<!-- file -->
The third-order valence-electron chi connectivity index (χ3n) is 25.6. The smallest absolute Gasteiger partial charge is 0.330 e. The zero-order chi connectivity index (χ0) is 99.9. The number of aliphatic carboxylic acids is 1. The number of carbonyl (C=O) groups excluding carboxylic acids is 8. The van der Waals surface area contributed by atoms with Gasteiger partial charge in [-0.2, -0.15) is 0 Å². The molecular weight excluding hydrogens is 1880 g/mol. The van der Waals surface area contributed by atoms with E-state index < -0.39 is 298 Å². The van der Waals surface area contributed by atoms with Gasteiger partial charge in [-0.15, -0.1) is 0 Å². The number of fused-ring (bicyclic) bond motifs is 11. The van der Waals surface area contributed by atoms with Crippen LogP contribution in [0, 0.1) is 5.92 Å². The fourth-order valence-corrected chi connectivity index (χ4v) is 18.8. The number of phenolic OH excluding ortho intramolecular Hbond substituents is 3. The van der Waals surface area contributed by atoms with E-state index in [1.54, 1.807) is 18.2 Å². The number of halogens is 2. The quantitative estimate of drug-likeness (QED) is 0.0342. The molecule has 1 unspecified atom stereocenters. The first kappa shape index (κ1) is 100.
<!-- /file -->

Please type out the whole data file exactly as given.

The third-order valence-electron chi connectivity index (χ3n) is 25.6. The smallest absolute Gasteiger partial charge is 0.330 e. The zero-order chi connectivity index (χ0) is 99.9. The number of aliphatic carboxylic acids is 1. The number of carbonyl (C=O) groups excluding carboxylic acids is 8. The van der Waals surface area contributed by atoms with Gasteiger partial charge in [-0.2, -0.15) is 0 Å². The molecular weight excluding hydrogens is 1880 g/mol. The van der Waals surface area contributed by atoms with E-state index < -0.39 is 298 Å². The van der Waals surface area contributed by atoms with Gasteiger partial charge in [-0.15, -0.1) is 0 Å². The number of fused-ring (bicyclic) bond motifs is 11. The van der Waals surface area contributed by atoms with Crippen LogP contribution in [0, 0.1) is 5.92 Å². The fourth-order valence-corrected chi connectivity index (χ4v) is 18.8. The number of phenolic OH excluding ortho intramolecular Hbond substituents is 3. The van der Waals surface area contributed by atoms with E-state index in [1.54, 1.807) is 18.2 Å². The number of halogens is 2. The quantitative estimate of drug-likeness (QED) is 0.0342. The molecule has 1 unspecified atom stereocenters. The first kappa shape index (κ1) is 100.